Showing posts with label Hoover. Show all posts
Showing posts with label Hoover. Show all posts

Wednesday, August 3, 2016

Obama: Second Only to Wilson and Coolidge in Commutations

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Monday, May 6, 2013

The Mafia, the Murder Stable and Presidential Mercy

Author Virgil W. Peterson notes that, in the early 1900’s, Ignatio Lupo (a.k.a. Ignazio Saietta, a.k.a. “Lupo the Wolf”) was “the most important leader in the Sicilian-Italian underworld.” Lupo came to the United States in 1899, at the tender age of twenty-two. He had fled from Sicily after committing a murder and settled in East Harlem.

Author Carl Sifakis observes young Lupo gained an “awesome reputation” over the next few years as “the most desperate and blood thirsty criminals in the history of American crime.” Indeed, it became “common” for Italians to cross themselves at the mere mention of his name of the “most proficient and deadliest” racketeer in New York. Conventional wisdom was that Lupo was also behind countless episodes of torture in a building in Italian Harlem affectionately known as the “Murder Stable.” In 1901, a New York police detective who was assisting the Secret Service in an investigation of plots to kill President McKinley raided the structure at 323 East 107th Street. The property, owned by Lupo, was searched and diggings uncovered the remains of at least sixty murder victims.

Saturday, May 12, 2012

From a Reader

Dear Mr. Ruckman,

After reading your article in the news, recently, discussing the history of presidential pardons it occurred to me that you would more than likely have expertise and knowledge that could help me in a small family dilemma. My 90 year old mother recently revealed to me that her father had received a presidential pardon from President Hoover ...

... Grampa was a licensed pharmacist, operating one of the ubiquitous small town drug stores with a soda fountain in northwest Minnesota. One Sunday morning, he was called out of church to attend to a couple farmers wearing coveralls driving a beat up Ford pickup. The driver came alone into the store and told him that his friend was having a heart attack and needed medicine for it.

Monday, May 23, 2011

Obama: Just Too Busy for Mercy

James Buchanan granted 25 presidential pardons from the time South Carolina seceded from the Union and the Confederate States of America were formed (February 1861).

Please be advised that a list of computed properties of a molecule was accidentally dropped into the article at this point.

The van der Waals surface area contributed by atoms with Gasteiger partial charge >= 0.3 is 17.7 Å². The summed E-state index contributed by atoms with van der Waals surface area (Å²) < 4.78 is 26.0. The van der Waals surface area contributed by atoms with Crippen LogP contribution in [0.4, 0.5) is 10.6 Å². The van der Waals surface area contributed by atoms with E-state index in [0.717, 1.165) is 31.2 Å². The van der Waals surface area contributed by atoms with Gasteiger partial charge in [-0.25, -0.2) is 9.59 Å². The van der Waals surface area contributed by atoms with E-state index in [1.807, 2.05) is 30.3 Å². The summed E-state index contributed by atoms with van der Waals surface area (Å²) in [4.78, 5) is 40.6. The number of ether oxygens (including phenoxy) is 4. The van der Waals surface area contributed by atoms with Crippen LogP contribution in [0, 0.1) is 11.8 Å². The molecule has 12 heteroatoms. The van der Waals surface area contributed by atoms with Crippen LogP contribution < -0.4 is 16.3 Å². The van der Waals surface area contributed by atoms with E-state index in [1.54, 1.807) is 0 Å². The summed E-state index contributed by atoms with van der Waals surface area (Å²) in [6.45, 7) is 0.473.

Abraham Lincoln took the time to grant 5 pardons in July of 1861, following the disastrous showing of Federal troops in the Battle of the First Bull Run. In early 1862, he granted 7 pardons while his 11-year old son, Willie, suffered (and eventually died) from typhoid fever. Lincoln also granted 3 pardons during the week of the Battle of Gettysburg.

Saturday, August 28, 2010

A Governor From the Midwest is Convicted.

On August 31, 1923, Warren T. McCray, Republican Governor of Indiana, sat down in the Rainbow Room of the Hotel Severin (Indianapolis) with a group of one hundred and fifty bankers and lawyers. There was some good news and some bad news.

The good news was that the Governor had a little over three million dollars in personal assets and he was the proud owner of almost sixteen thousand acres of land. Most of the people in the room were probably not all that amazed because they were quite familiar with McCray’s amazing life story. At the age of fifteen, he began working at his father's bank and assumed ownership bank when his father died in 1913. McCray also owned several grain elevators and a livestock farm where he bred Hereford cattle and, on occasion, sold single bulls for as much as twenty five thousand dollars. Warren T. McCray became known as the “Hereford King.” But there was some bad news as well.

Saturday, August 21, 2010

Explorer. Oil Man. Liar. Pardoned!

On September 1, 1909, Dr. Frederick A. Cook sent a cable to the New York Herald which read:

REACHED NORTH POLE APRIL 21, 1908

The news of Dr. Cook’s achievement spread throughout the United States, and made headlines in Paris and Berlin. It looked like the story of the century was about to unfold in the pages of a struggling newspaper. But, consistent with a theme in Cook’s life, newspapers in London were somewhat skeptical of his claim.

Tuesday, March 23, 2010

Hoover v. the DOJ (on Pardons)

Herbert Hoover granted over two hundred and seventy pardons in his second year as President, and more than three hundred in his third. The unexpected swell in clemency, from a relatively calm first year, attracted some curiosity.

On November 9, 1931, the President directed Attorney General William D. Mitchell to “make public” the names of those who supported pardon applications and “the reasons advanced by them for urging clemency.” That is, if the inquiries came from “public officials, or the press.” In response to the President’s request, Mitchell advised the United States Pardon Attorney, James A. Finch, to release the information mentioned by the President, but only in cases where clemency had been granted (as opposed to cases where clemency was denied, or the final decision was still pending). The Pardon Attorney also required those who sought information to know the names of clemency recipients in advance.

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